Negative interest rates have become a hot topic in recent days. This report is a follow-up to comments on our interest rate article of yesterday. The concept of negative interest rates appears to have become the new cause célèbre among Keynesian-leaning economists who favor printing more money and spending it in an attempt to stimulate the economy. It calls for raising taxes as much as possible and assuming more debt for the balance of the spending. (Note that there are even new euphemisms for this strategy: tax increases are now called revenue increases and spending is now called investing.) To alleviate the problem of the interest cost and force spending rather than saving, central bankers are talking more and more about negative interest rates. Swiss National Bank chairman Thomas Jordan currently oversees the SNB implementation of negative interest rates as does the Bank of Japan’s Haruhiko Kuroda. Denmark and Sweden have also experimented with negative interest rates.
In testimony today before the House Financial Services Committee, U.S. Federal Reserve Bank Chairperson, Janet Yellen, stated that Federal Open Market Committee discussed charging banks to hold excess reserves at the Fed. This is not a new concept for Yellen who had previously suggested it could be positive to go negative when she stated over five years ago that “If it were positive to take interest rates into negative territory I would be voting for that.” Are negative interest rates good for the country?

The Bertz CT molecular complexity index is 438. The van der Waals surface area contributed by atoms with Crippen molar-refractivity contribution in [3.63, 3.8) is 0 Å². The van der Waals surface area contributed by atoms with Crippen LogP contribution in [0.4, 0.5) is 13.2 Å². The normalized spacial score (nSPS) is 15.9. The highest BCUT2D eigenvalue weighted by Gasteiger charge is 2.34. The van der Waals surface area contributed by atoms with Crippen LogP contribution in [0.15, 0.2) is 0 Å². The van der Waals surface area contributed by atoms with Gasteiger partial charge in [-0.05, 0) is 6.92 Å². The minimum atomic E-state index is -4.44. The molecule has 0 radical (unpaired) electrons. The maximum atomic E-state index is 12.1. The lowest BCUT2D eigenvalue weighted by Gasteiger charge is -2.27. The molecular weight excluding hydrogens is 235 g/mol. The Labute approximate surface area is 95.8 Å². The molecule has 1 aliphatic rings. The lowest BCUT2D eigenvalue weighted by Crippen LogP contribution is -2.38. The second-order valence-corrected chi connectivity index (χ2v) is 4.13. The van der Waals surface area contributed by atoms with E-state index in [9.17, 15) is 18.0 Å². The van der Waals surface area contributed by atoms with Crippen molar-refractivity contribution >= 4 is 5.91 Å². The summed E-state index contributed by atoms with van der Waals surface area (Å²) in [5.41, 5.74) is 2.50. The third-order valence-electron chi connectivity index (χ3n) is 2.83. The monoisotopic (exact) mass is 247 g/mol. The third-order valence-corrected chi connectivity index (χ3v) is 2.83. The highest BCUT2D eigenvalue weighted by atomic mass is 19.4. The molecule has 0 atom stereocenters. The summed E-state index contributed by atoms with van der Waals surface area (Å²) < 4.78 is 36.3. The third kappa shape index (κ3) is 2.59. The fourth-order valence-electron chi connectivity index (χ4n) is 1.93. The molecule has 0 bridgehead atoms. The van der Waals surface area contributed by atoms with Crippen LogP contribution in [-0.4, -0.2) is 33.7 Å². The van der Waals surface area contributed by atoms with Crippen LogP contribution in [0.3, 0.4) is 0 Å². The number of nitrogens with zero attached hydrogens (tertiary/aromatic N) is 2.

And what are the positives? Let not your financial peace of mind be troubled … yet. The current argument for negative rates would apply only to commercial bank deposits at central banks. Unlike consumers, commercial banks cannot readily convert assets to cash. Individuals, on the other hand, can more readily convert to cash where such cash may be stored in safe deposit boxes or in the proverbial the mattress. However, we all understand that in a vertical society, the blessings as well of the liabilities at the top eventually trickle down from on high. Therefore, the costs may prove to be inescapable since all taxes are ultimately paid by individuals whose reality is that there is no one else behind them to accept the tax burden.
Yellen’s credibility may have suffered somewhat because her December rate hike – minuscule as it was – served as a signal that the Fed was applying the brakes to what was clearly an already slowing economy. Who would have thought that a mere 25 basis points would contribute to an 11% decline the the Dow stock index, volatile downward pressure in oil and other commodity markets and a distressed economic environment going into an election year? Yellen’s confusing testimony of today attempted to address the paradox of continuing her rate increase policy with a struggling U.S. economy. Remaining unspoken by Fed officials as they whistle past the graveyard, is the potential budgetary catastrophe of rising interested rates for $19 Trillion of U.S. debt.
Expect to see government officials in not only the U.S. but throughout Western civilizations continue to educate their populations to accept the concept of negative interest rates. The alternative, increasing rates, could paralyze any debt-burdened government with devastating consequences for all classes, rich and poor.